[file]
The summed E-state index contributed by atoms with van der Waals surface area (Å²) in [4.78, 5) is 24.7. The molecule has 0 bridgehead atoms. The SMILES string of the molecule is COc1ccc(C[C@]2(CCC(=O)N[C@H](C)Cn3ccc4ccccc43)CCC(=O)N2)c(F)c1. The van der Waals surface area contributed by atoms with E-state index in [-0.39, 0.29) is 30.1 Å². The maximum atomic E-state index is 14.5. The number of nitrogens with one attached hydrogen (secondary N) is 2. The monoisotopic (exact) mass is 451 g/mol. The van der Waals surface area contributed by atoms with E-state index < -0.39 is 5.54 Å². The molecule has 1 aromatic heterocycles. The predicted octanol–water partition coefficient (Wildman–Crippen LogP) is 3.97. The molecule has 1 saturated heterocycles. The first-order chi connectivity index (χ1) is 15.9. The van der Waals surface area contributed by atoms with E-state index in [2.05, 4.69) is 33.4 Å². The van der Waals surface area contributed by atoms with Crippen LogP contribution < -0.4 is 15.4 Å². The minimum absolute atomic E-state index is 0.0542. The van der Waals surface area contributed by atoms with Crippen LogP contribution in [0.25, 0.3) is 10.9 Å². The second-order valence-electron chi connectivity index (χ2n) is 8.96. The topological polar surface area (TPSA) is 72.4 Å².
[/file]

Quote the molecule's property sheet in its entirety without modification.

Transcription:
The summed E-state index contributed by atoms with van der Waals surface area (Å²) in [4.78, 5) is 24.7. The molecule has 0 bridgehead atoms. The SMILES string of the molecule is COc1ccc(C[C@]2(CCC(=O)N[C@H](C)Cn3ccc4ccccc43)CCC(=O)N2)c(F)c1. The van der Waals surface area contributed by atoms with E-state index in [-0.39, 0.29) is 30.1 Å². The maximum atomic E-state index is 14.5. The number of nitrogens with one attached hydrogen (secondary N) is 2. The monoisotopic (exact) mass is 451 g/mol. The van der Waals surface area contributed by atoms with E-state index < -0.39 is 5.54 Å². The molecule has 1 aromatic heterocycles. The predicted octanol–water partition coefficient (Wildman–Crippen LogP) is 3.97. The molecule has 1 saturated heterocycles. The first-order chi connectivity index (χ1) is 15.9. The van der Waals surface area contributed by atoms with E-state index in [2.05, 4.69) is 33.4 Å². The van der Waals surface area contributed by atoms with Crippen LogP contribution < -0.4 is 15.4 Å². The minimum absolute atomic E-state index is 0.0542. The van der Waals surface area contributed by atoms with Crippen LogP contribution in [0.25, 0.3) is 10.9 Å². The second-order valence-electron chi connectivity index (χ2n) is 8.96. The topological polar surface area (TPSA) is 72.4 Å².